Uber co-founder and CEO Travis Kalanick resigned late Tuesday after receiving a letter from five major investors — “a shareholder revolt,” as the Washington Post puts it — demanding that he do so.
“I love Uber more than anything in the world and at this difficult moment in my personal life I have accepted the investors’ request to step aside so that Uber can go back to building rather than be distracted with another fight,” Kalanick said in a statement to the New York Times’ Mike Isaac, who broke the story.
“Kalanick’s exit came under pressure after hours of drama involving Uber’s investors, according to two people with knowledge of the situation,” Isaac reports.
The letter titled “moving Uber Forward” was signed by “some of the technology industry’s most prestigious venture capital firms, which invested in Uber at an early stage of the company’s life, as well as a mutual fund firm,” Isaac writes. They were Benchmark, First Round Capital, Lowercase Capital, Menlo Ventures and Fidelity Investments. Together they own about 25% of the ride-sharing company but control about 40% of its votes.
The 40-year-old Kalanick, who said he was taking a leave of absence after the release of a critical report last week to “work on myself” and to grieve the death of his mother in a boating accident in May, will remain as a director. Uber has more than 12,000 employees in more than 600 cities worldwide and last year made $6.5 billion in sales while losing nearly $3 billion.
Uber’s missteps and misogynic culture have been the stuff of headlines for what seems longer than months. The BBC’s Zoe Kleinman recaps the “scandals that drove Travis Kalanick out” here. Quartz has a timeline of events that led to his downfall here.
“It’s about time,” assert Kara Swisher and Johana Bhuiyan for Recode. “Kalanick had become a giant liability to the car-hailing company for a growing number of reasons, from sketchy business practices to troubling lawsuits to a basic management situation that was akin to really toxic goat rodeo.
“Thus, he had to go, even though some sources said he had the voting power to stay,” they conclude.
But even granting that Uber was more rife with mismanagement than most companies and that the extremes of its sexism was endemic, there’s a larger message to be taken away.
“We live in an era dominated by the unyielding influence of social feeds. Every new Uber revelation ignited a massive campaign against the company on Twitter and Facebook. A swirl of negative branding took on a life of its own — and ultimately could not be ignored,” observes the NYT’s Farhad Manjoo.
“The story is bigger than Uber. Online campaigns against brands have become one of the most powerful forces in business, giving customers a huge megaphone with which to shape corporate ethics and practices, and imperiling some of the most towering figures of media and industry,” Manjoo writes.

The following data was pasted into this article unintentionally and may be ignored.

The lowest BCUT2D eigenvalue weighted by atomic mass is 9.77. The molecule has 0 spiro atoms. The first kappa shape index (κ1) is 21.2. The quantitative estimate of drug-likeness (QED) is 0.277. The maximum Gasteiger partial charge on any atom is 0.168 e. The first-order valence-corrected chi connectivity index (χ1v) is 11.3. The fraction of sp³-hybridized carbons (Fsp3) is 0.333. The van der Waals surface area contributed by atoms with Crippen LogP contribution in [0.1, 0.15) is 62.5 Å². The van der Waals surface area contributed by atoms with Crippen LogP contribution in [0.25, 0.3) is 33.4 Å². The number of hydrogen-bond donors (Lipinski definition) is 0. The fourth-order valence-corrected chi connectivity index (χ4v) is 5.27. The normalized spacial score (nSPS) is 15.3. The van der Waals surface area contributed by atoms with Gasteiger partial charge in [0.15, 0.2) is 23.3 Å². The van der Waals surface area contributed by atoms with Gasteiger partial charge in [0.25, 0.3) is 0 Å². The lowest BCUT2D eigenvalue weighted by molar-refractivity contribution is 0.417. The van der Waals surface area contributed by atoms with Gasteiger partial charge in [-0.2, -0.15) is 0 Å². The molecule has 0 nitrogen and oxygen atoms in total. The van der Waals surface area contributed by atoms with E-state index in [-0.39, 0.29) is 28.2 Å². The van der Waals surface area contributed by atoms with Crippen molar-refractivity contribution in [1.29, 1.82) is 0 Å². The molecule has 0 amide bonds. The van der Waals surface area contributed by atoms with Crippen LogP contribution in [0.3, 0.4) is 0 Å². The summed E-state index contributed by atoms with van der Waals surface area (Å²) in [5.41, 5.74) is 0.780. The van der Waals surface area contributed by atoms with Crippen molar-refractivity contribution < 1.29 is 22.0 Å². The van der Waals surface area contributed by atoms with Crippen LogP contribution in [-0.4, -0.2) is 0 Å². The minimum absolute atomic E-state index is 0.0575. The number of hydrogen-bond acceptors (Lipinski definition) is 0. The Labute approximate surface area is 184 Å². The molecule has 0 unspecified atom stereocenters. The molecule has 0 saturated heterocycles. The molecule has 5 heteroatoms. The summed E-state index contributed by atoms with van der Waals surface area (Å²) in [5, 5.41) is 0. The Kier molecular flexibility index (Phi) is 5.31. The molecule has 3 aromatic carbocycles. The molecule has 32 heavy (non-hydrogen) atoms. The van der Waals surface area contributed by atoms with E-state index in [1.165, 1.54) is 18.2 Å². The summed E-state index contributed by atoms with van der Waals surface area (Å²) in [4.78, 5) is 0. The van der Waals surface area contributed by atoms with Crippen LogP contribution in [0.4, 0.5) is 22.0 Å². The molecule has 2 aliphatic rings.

The voice of the peeps online have increasingly been echoed by the mainstream media. On Monday, Chicago Tribune business columnist Robert Reed wrote: “After suffering nearly six months of self-inflicted damage, missteps and public relations snafus, Uber vows it's on the road to recovery. That's good to hear, but it's going to be a tough journey — one that can't afford any more detours into the bad or boorish behavior that's giving the company a reputation as a well-funded social pariah.
As inevitable as Kalanick’s fall may seem in retrospect, few would have predicted it a short while ago.
“Kalanick had modeled Uber on his own brash and hyper-competitive leadership style and, because of the company’s soaring valuation and growth, he was long seen by insiders and outsiders alike as being untouchable,” write Tracey Lien and Paresh Dave for the Los Angeles Times.
“Investors had long gushed about Kalanick. When Menlo Ventures led a $32-million financing into Uber five years ago, the venture capital firm’s Shervin Pishevar described Kalanick as an inspiration and a visionary. ‘He is one of the most gnarly, passionate and obsessed entrepreneurs you will ever meet,’ Pishevar wrote.”
He attracted a likeminded crew — as well as some executives who were repelled and resigned — with the result that the executive ranks have thinned considerably.
“The exit also comes amid the company’s search for a chief operating officer, a second in command who could take the reins from Kalanick. The COO role is one of many executive positions that remain unfilled, leaving questions about who will run Uber in Kalanick’s absence,” writes Elizabeth Dwoskin for the Washington Post.
Someday soon, there will be an app for that.